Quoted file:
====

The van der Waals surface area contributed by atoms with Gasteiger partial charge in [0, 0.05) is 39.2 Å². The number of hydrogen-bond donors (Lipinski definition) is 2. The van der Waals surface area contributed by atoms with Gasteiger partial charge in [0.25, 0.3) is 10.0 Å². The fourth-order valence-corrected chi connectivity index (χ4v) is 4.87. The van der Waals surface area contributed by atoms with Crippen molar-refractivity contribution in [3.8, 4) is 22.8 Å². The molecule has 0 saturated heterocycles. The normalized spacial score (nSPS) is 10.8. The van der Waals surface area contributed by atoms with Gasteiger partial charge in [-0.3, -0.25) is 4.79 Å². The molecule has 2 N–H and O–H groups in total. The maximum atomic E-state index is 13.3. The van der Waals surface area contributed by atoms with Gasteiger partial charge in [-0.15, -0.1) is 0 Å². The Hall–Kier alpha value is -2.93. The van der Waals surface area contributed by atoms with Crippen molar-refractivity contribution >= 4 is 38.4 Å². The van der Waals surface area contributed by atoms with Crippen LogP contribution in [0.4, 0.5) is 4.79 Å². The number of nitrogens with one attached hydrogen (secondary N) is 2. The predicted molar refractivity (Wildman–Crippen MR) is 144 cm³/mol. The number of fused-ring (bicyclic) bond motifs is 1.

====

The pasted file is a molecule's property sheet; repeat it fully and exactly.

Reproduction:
The van der Waals surface area contributed by atoms with Gasteiger partial charge in [0, 0.05) is 39.2 Å². The number of hydrogen-bond donors (Lipinski definition) is 2. The van der Waals surface area contributed by atoms with Gasteiger partial charge in [0.25, 0.3) is 10.0 Å². The fourth-order valence-corrected chi connectivity index (χ4v) is 4.87. The van der Waals surface area contributed by atoms with Crippen molar-refractivity contribution in [3.8, 4) is 22.8 Å². The molecule has 0 saturated heterocycles. The normalized spacial score (nSPS) is 10.8. The van der Waals surface area contributed by atoms with Gasteiger partial charge in [-0.3, -0.25) is 4.79 Å². The molecule has 2 N–H and O–H groups in total. The maximum atomic E-state index is 13.3. The van der Waals surface area contributed by atoms with Gasteiger partial charge in [-0.15, -0.1) is 0 Å². The Hall–Kier alpha value is -2.93. The van der Waals surface area contributed by atoms with Crippen molar-refractivity contribution >= 4 is 38.4 Å². The van der Waals surface area contributed by atoms with Crippen LogP contribution in [0.4, 0.5) is 4.79 Å². The number of nitrogens with one attached hydrogen (secondary N) is 2. The predicted molar refractivity (Wildman–Crippen MR) is 144 cm³/mol. The number of fused-ring (bicyclic) bond motifs is 1.